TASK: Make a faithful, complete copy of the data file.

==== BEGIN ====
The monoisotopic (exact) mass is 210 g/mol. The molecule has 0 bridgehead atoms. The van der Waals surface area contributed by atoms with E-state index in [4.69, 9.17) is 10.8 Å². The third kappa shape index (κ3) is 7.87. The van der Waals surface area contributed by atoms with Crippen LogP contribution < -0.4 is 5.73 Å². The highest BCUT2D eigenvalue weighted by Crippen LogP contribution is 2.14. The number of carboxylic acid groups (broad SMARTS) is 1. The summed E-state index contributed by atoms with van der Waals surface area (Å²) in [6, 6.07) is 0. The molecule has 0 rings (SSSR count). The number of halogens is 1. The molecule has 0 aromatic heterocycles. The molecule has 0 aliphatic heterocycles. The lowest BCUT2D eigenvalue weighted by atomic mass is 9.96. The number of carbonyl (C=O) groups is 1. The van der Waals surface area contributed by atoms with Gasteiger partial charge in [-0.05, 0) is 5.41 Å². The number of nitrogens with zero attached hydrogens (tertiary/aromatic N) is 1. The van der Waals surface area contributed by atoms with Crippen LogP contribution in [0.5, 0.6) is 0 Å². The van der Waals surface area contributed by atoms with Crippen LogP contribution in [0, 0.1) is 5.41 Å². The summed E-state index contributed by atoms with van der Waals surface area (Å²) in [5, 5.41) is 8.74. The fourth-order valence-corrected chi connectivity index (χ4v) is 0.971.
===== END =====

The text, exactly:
The monoisotopic (exact) mass is 210 g/mol. The molecule has 0 bridgehead atoms. The van der Waals surface area contributed by atoms with E-state index in [4.69, 9.17) is 10.8 Å². The third kappa shape index (κ3) is 7.87. The van der Waals surface area contributed by atoms with Crippen LogP contribution < -0.4 is 5.73 Å². The highest BCUT2D eigenvalue weighted by Crippen LogP contribution is 2.14. The number of carboxylic acid groups (broad SMARTS) is 1. The summed E-state index contributed by atoms with van der Waals surface area (Å²) in [6, 6.07) is 0. The molecule has 0 rings (SSSR count). The number of halogens is 1. The molecule has 0 aromatic heterocycles. The molecule has 0 aliphatic heterocycles. The lowest BCUT2D eigenvalue weighted by atomic mass is 9.96. The number of carbonyl (C=O) groups is 1. The van der Waals surface area contributed by atoms with Gasteiger partial charge in [-0.05, 0) is 5.41 Å². The number of nitrogens with zero attached hydrogens (tertiary/aromatic N) is 1. The van der Waals surface area contributed by atoms with Crippen LogP contribution in [0.5, 0.6) is 0 Å². The van der Waals surface area contributed by atoms with Crippen LogP contribution in [0, 0.1) is 5.41 Å². The summed E-state index contributed by atoms with van der Waals surface area (Å²) in [5, 5.41) is 8.74. The fourth-order valence-corrected chi connectivity index (χ4v) is 0.971.